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    Altitude and resistance

    Level 4 test question: "At what elevation would the accuracy of ohm readings be effected?"

    Altitude always effects the resistance of air, but I can't find any sources quoting an elevation at which you would need to correct for it on a megger test. Can anyone shed some light?

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    Quote Originally Posted by JoelHolland View Post
    Level 4 test question: "At what elevation would the accuracy of ohm readings be effected?"

    Altitude always effects the resistance of air, but I can't find any sources quoting an elevation at which you would need to correct for it on a megger test. Can anyone shed some light?
    going to do some more digging on this. I did find this article though
    https://nepsi.com/resource/NEPSI%20-...nt%20decreases.

    Meggers specs rate their equipment for 3000m? May not be relevant, that is Alps heights but still thought it was odd they mentioned it. Never noticed it before.

    Rated at 5 kV and 10 kV, the MIT515, MIT525 and MIT1025 are engineered to ensure the highest precision possible. Both 5 kV units offer 5% accuracy up to 1 TΩ, while the 10 kV unit offers 5% accuracy up to 2 TΩ. The 15 kV model, MIT1525, offers a 5% accuracy with a maximum resistance up to 3 TΩ. All units are rated for use at an altitude of 3,000 meters and still maintain CAT IV 600 V safety rating.

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    https://www.ieee-pes.org/presentatio...14P-002640.pdf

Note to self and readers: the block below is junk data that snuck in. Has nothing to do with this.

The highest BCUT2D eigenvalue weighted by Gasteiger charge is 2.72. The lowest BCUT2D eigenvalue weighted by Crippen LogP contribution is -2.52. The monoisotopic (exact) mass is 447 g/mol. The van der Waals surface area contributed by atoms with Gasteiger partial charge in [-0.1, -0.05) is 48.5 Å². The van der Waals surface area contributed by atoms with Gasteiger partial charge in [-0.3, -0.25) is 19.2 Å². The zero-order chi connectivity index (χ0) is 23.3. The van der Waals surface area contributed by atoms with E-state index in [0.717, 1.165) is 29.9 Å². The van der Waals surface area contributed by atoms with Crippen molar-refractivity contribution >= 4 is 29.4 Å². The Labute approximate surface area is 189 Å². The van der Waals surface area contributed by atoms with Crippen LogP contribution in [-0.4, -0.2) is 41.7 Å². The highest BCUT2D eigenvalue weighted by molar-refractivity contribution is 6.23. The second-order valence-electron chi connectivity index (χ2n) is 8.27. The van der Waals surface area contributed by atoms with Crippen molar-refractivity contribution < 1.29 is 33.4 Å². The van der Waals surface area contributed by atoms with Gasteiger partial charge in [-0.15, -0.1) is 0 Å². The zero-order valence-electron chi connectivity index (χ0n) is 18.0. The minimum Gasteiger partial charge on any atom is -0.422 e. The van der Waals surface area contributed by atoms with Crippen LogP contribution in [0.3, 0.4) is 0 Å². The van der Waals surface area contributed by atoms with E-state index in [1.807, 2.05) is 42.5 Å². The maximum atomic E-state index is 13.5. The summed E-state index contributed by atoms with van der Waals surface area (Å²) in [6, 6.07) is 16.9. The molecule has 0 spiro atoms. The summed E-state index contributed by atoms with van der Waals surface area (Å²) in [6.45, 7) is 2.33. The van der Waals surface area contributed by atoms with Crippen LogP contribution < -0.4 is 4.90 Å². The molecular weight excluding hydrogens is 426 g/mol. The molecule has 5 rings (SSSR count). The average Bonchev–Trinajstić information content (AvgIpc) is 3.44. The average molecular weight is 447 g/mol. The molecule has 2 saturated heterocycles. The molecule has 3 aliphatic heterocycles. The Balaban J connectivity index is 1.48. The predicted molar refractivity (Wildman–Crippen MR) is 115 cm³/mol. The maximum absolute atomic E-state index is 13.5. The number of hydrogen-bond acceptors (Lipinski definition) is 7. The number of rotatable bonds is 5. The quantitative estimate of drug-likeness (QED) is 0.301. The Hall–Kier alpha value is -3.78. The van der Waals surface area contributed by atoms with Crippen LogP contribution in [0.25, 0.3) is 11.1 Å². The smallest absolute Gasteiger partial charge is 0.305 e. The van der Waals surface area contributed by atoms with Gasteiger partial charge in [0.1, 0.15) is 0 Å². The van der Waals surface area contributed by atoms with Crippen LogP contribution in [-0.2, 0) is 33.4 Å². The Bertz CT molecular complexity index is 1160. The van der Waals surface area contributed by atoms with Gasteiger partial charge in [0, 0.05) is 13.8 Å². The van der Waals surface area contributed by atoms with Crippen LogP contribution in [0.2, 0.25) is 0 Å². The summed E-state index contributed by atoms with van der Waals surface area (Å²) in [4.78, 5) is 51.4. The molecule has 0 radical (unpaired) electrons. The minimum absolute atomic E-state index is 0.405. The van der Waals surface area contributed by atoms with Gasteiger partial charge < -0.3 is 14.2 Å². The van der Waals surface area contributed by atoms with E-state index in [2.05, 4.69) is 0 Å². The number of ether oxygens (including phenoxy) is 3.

also check IEEE Std 4 section 16

    note from 16.2.3.

    NOTE-The values of exponents m and W have been deduced from experimental values obtained in different conditions.
    These are, however, limited to altitudes between sea level and 2000 m.

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    Quote Originally Posted by JoelHolland View Post
    Level 4 test question: "At what elevation would the accuracy of ohm readings be effected?"

    Altitude always effects the resistance of air, but I can't find any sources quoting an elevation at which you would need to correct for it on a megger test. Can anyone shed some light?
    From Megger:

    The International Electrotechnical Commission (IEC) standard EN61010-1:2001, specifies that the CAT rating must be valid up to an altitude of 2000m. This is because as the altitude increases the density of the air decreases and therefore so does its insulating properties. This is a problem for locations such as open cast mines in chili where altitudes could be around 4000m, which mean the CAT rating of most instruments become invalid. In fact many instruments will breakdown internally under their own test voltage at these altitudes.

    The introduction of the latest range of Megger MIT and S1 series instruments saw the introduction of CAT ratings specified to higher altitudes, exceeding the standard requirement of EN61010-1:2001. The MIT515, MIT525 and MIT1025 can operate and maintain their safety category rating to 3000m and the S1-568, S1-1068 and S1-1568 can maintain their safety category rating to 4000m altitude.

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  9. kyxy13 is offline Junior Member
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    Quote Originally Posted by JoelHolland View Post
    Level 4 test question: "At what elevation would the accuracy of ohm readings be effected?"

    Altitude always effects the resistance of air, but I can't find any sources quoting an elevation at which you would need to correct for it on a megger test. Can anyone shed some light?
    IEEE 48 is the standard for cable termination testing. Table 8 shows the correction factor for elevations greater than 1000m. The table I mentioned can be viewed below.

    Click image for larger version. 

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